The Southwestern Historical Quarterly, Volume 106, July 2002 - April, 2003 Page: 503
opened to the public in a 19,000 square foot facility on January 21, 1961. When
plans were formulated for the extensive expansion of the facility, Philip Johnson
was again called upon in 1999 to add a 50,000 square foot showcase for the mu-
seum's permanent collection.
The publication has the daunting task of encapsulating the riches of a collec-
tion that has grown in the last forty years to more than 250,000 artworks from
nineteenth- and twentieth-century American culture. The museum's first direc-
tor, Mitchell Wilder, wisely implemented Carter's vision of a museum dedicated
to American art, and subsequent directors have acquired watercolors, oil paint-
ings, drawings, prints, photographs, sculpture, and books to form one of the
leading museum collections of American art. The Amon Carter Museum is
known for its well researched and well produced exhibition catalogues.
This publication, marking the recent expansion and reopening of the museum,
is exemplary of the careful scholarship for which the Amon Carter Museum is
known. "A Note on the Catalogue" explains the order of the entries of the 125 art-
works in the catalogue, but does not explain the logic or reason why these particu-
lar artworks were included. Certainly with such holdings, it would be difficult to
narrow the description of the collection to 125 works, but missing are such land-
mark American artworks as Albert Bierstadt's Sunrise, Yosemite Valley (c. 1870), Carl
Wimar's The Abduction of Boone's Daughter by the Indians (1855-6), John Quincy
Adams Ward's The Indian Hunter (1860), and Hiram Power's Bust of "The Greek
Slave" (1845-6). Although the mission of the museum is not explicitly stated in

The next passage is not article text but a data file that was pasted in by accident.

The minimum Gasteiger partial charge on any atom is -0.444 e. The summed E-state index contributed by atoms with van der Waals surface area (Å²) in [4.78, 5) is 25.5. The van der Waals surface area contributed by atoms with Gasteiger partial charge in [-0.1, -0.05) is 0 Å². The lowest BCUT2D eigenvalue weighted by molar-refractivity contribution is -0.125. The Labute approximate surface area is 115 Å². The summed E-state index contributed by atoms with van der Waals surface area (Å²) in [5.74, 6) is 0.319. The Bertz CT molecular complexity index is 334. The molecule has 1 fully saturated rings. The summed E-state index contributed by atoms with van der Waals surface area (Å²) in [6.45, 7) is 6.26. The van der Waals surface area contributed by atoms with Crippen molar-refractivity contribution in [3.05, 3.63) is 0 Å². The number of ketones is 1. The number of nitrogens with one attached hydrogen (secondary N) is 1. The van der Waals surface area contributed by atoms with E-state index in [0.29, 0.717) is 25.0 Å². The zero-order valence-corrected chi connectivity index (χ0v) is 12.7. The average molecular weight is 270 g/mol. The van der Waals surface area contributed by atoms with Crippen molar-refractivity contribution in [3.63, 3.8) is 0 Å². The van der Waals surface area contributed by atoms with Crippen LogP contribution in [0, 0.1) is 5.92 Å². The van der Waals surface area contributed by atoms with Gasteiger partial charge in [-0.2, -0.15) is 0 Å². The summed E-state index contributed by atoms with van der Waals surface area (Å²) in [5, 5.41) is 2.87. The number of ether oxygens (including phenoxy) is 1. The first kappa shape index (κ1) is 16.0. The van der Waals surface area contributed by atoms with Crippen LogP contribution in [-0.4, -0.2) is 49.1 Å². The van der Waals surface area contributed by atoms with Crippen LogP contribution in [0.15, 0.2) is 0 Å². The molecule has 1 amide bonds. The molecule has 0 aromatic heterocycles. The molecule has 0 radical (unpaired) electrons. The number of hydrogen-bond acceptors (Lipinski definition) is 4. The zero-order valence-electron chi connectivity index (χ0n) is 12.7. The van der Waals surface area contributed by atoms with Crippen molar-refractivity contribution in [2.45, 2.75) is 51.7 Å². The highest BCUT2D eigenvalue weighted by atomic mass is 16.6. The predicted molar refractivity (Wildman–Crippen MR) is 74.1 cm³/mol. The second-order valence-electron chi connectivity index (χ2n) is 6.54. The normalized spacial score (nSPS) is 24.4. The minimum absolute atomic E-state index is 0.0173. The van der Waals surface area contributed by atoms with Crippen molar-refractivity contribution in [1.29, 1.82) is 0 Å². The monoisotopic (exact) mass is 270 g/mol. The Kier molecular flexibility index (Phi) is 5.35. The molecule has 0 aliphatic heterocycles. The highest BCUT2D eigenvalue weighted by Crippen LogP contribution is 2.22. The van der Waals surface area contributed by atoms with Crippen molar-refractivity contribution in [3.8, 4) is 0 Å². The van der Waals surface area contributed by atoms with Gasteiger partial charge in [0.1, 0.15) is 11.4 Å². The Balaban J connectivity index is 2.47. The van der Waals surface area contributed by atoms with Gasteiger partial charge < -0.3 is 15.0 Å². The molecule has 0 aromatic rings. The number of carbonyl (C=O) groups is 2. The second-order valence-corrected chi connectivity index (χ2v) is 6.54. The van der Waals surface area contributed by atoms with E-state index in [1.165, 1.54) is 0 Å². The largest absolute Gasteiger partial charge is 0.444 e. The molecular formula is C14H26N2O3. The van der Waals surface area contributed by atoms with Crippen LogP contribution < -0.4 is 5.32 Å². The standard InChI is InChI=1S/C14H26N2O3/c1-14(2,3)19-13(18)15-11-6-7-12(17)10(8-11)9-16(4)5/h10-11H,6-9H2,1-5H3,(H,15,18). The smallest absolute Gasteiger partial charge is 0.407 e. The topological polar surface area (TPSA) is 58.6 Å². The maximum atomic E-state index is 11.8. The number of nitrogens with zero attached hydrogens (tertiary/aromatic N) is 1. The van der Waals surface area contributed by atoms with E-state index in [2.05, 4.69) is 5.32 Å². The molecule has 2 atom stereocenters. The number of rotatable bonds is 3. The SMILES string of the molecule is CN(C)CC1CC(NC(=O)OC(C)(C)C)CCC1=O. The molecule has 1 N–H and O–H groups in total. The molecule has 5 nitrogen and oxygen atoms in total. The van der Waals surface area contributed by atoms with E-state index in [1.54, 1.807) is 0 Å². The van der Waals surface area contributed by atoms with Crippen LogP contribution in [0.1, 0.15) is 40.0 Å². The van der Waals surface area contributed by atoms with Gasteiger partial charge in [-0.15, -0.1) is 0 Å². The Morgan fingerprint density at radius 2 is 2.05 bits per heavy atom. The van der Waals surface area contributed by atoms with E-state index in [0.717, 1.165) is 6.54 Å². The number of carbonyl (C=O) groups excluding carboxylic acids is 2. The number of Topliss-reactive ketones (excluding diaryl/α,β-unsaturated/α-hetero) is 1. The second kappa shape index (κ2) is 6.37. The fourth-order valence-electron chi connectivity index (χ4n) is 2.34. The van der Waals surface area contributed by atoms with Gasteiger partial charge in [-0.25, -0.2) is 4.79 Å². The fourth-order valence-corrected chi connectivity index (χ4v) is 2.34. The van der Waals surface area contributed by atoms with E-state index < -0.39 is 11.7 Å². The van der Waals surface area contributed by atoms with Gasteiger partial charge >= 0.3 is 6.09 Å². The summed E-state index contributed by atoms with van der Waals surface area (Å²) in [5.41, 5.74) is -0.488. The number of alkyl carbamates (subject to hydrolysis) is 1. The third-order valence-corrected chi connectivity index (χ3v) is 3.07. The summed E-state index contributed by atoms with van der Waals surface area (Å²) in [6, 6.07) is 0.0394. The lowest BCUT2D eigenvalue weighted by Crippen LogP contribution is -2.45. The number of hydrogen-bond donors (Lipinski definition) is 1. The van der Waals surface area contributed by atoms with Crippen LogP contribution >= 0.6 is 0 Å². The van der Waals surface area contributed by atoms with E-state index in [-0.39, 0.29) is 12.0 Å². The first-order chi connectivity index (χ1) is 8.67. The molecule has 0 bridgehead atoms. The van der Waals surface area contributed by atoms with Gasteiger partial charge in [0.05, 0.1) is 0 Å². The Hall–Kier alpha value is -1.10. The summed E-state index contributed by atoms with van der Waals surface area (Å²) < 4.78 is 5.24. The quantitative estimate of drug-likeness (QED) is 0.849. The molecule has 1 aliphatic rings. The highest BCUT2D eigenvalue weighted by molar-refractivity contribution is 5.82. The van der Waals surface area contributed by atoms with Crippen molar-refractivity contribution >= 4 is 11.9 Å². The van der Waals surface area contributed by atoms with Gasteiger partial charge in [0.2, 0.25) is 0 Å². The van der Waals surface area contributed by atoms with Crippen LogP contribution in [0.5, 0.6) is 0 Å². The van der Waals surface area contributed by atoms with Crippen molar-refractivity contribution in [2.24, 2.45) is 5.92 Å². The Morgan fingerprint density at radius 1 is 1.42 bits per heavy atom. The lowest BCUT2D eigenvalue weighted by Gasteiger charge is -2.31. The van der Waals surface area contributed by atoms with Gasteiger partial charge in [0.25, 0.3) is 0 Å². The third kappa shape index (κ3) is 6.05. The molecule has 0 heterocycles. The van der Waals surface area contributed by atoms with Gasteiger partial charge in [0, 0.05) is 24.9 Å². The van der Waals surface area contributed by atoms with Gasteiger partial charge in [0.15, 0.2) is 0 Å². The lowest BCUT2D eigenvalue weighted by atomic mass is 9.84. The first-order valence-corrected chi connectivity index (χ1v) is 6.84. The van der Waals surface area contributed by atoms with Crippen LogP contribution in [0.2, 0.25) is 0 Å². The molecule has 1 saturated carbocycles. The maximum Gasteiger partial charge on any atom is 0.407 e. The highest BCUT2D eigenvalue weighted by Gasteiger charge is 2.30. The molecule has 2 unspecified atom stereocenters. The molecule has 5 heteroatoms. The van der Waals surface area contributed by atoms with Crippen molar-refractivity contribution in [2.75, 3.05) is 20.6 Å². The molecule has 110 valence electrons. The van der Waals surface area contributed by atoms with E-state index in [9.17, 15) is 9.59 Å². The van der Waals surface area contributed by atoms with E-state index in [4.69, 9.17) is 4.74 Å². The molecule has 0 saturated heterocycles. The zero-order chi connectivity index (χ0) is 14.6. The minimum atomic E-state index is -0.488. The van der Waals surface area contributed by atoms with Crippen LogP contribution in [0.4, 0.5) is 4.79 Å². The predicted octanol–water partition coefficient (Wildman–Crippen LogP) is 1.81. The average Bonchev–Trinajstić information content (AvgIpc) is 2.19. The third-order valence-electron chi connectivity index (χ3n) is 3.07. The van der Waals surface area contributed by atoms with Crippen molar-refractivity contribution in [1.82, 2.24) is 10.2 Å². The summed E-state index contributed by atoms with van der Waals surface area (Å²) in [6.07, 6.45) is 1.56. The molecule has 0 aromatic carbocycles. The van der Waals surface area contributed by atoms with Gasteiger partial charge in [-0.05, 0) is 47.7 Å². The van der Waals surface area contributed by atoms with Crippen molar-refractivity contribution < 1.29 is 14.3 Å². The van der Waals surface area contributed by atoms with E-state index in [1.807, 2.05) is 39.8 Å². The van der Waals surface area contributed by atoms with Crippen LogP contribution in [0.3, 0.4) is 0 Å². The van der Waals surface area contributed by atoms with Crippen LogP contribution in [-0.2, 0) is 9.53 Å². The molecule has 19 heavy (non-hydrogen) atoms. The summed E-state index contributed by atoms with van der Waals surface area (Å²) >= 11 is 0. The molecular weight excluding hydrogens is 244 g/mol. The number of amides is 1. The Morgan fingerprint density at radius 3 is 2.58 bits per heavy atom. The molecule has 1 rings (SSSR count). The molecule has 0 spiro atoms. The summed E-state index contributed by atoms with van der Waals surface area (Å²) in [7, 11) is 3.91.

the introduction or the catalogue entries, it is clear that the mission of the Amon
Carter is to collect, conserve, and interpret major examples from the history of
American art. This publication is a testament to the success of that mission.
National Museum of Wzldlzfe Art FRANCINE CARRARO
The Breach. By Brian Kaufman. (Fort Collins: Last Knight Publishing Co., 2oo2.
Pp. viii+199. Introduction, afterword. ISBN 0-9720442-0-5. $12.95, paper.)
In the spirit and style of Ram6n Martinez Caro, Jose Enrique de la Pefia, and
others, Brian Kaufman has successfully written a novel cast as the fieldnotes of
Gen. Manuel Fernandez Castrill6n, a key player in the Texas Revolution. This
engaging book fits snugly in the pantheon of the apologias that surfaced in Mex-
ico after the Mexican Army's defeat at San Jacinto.
Kaufman brings the reader to an intimacy with all the persons that people his
novel. As the Mexican army makes its way from Saltillo to San Jacinto, the au-
thor, through General Castrill6n, pulls the reader in so completely as to become
one with Santa Anna and his senior staff, discovering in the process less than no-
ble behavior in some and exemplary behavior in others. The Breach is a book that
vividly recalls the entire Texas campaign in an easy style that invites reading.
The author also succeeds in his use of "the element of subterfuge." Kaufman,
in the "Introduction," informs the reader of a series of known truths, and then
gingerly slips in a fictitious element. The ploy is subtle enough that most readers
accept as truth that which is not.
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Texas State Historical Association. The Southwestern Historical Quarterly, Volume 106, July 2002 - April, 2003, periodical, 2003; Austin, Texas. (texashistory.unt.edu/ark:/67531/metapth101223/m1/571/ocr/: accessed October 23, 2016), University of North Texas Libraries, The Portal to Texas History, texashistory.unt.edu; crediting Texas State Historical Association.